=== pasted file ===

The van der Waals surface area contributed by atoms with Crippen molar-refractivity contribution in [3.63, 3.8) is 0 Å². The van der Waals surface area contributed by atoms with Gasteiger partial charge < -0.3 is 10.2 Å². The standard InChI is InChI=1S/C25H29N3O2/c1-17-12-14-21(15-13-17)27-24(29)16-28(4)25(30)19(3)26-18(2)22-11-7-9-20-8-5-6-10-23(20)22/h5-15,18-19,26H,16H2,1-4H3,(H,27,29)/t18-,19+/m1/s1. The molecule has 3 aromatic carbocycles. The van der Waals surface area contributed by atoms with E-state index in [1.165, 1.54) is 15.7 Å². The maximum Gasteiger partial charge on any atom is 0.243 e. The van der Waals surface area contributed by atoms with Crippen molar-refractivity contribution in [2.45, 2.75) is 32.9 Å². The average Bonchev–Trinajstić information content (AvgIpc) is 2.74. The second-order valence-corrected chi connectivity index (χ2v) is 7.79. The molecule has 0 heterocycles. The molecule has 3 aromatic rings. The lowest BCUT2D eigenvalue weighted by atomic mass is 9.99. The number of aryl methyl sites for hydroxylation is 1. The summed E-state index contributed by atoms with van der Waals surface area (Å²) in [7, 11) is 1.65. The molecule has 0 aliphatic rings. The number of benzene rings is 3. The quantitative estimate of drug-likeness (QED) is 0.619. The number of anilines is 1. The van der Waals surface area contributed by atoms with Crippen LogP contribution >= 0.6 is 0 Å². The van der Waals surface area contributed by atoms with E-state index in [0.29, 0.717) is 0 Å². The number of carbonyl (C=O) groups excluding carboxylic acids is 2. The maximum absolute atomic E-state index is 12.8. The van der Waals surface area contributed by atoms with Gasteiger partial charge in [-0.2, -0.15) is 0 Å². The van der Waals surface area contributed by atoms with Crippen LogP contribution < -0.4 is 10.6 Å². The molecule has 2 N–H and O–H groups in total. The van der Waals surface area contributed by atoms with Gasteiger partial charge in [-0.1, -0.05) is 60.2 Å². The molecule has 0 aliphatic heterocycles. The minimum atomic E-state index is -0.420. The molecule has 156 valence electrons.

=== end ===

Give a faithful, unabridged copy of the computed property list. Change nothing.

The van der Waals surface area contributed by atoms with Crippen molar-refractivity contribution in [3.63, 3.8) is 0 Å². The van der Waals surface area contributed by atoms with Gasteiger partial charge < -0.3 is 10.2 Å². The standard InChI is InChI=1S/C25H29N3O2/c1-17-12-14-21(15-13-17)27-24(29)16-28(4)25(30)19(3)26-18(2)22-11-7-9-20-8-5-6-10-23(20)22/h5-15,18-19,26H,16H2,1-4H3,(H,27,29)/t18-,19+/m1/s1. The molecule has 3 aromatic carbocycles. The van der Waals surface area contributed by atoms with E-state index in [1.165, 1.54) is 15.7 Å². The maximum Gasteiger partial charge on any atom is 0.243 e. The van der Waals surface area contributed by atoms with Crippen molar-refractivity contribution in [2.45, 2.75) is 32.9 Å². The average Bonchev–Trinajstić information content (AvgIpc) is 2.74. The second-order valence-corrected chi connectivity index (χ2v) is 7.79. The molecule has 0 heterocycles. The molecule has 3 aromatic rings. The lowest BCUT2D eigenvalue weighted by atomic mass is 9.99. The number of aryl methyl sites for hydroxylation is 1. The summed E-state index contributed by atoms with van der Waals surface area (Å²) in [7, 11) is 1.65. The molecule has 0 aliphatic rings. The number of benzene rings is 3. The quantitative estimate of drug-likeness (QED) is 0.619. The number of anilines is 1. The van der Waals surface area contributed by atoms with Crippen LogP contribution >= 0.6 is 0 Å². The van der Waals surface area contributed by atoms with E-state index in [0.29, 0.717) is 0 Å². The number of carbonyl (C=O) groups excluding carboxylic acids is 2. The maximum absolute atomic E-state index is 12.8. The van der Waals surface area contributed by atoms with Gasteiger partial charge in [-0.2, -0.15) is 0 Å². The van der Waals surface area contributed by atoms with Crippen LogP contribution < -0.4 is 10.6 Å². The molecule has 2 N–H and O–H groups in total. The van der Waals surface area contributed by atoms with Gasteiger partial charge in [-0.1, -0.05) is 60.2 Å². The molecule has 0 aliphatic heterocycles. The minimum atomic E-state index is -0.420. The molecule has 156 valence electrons.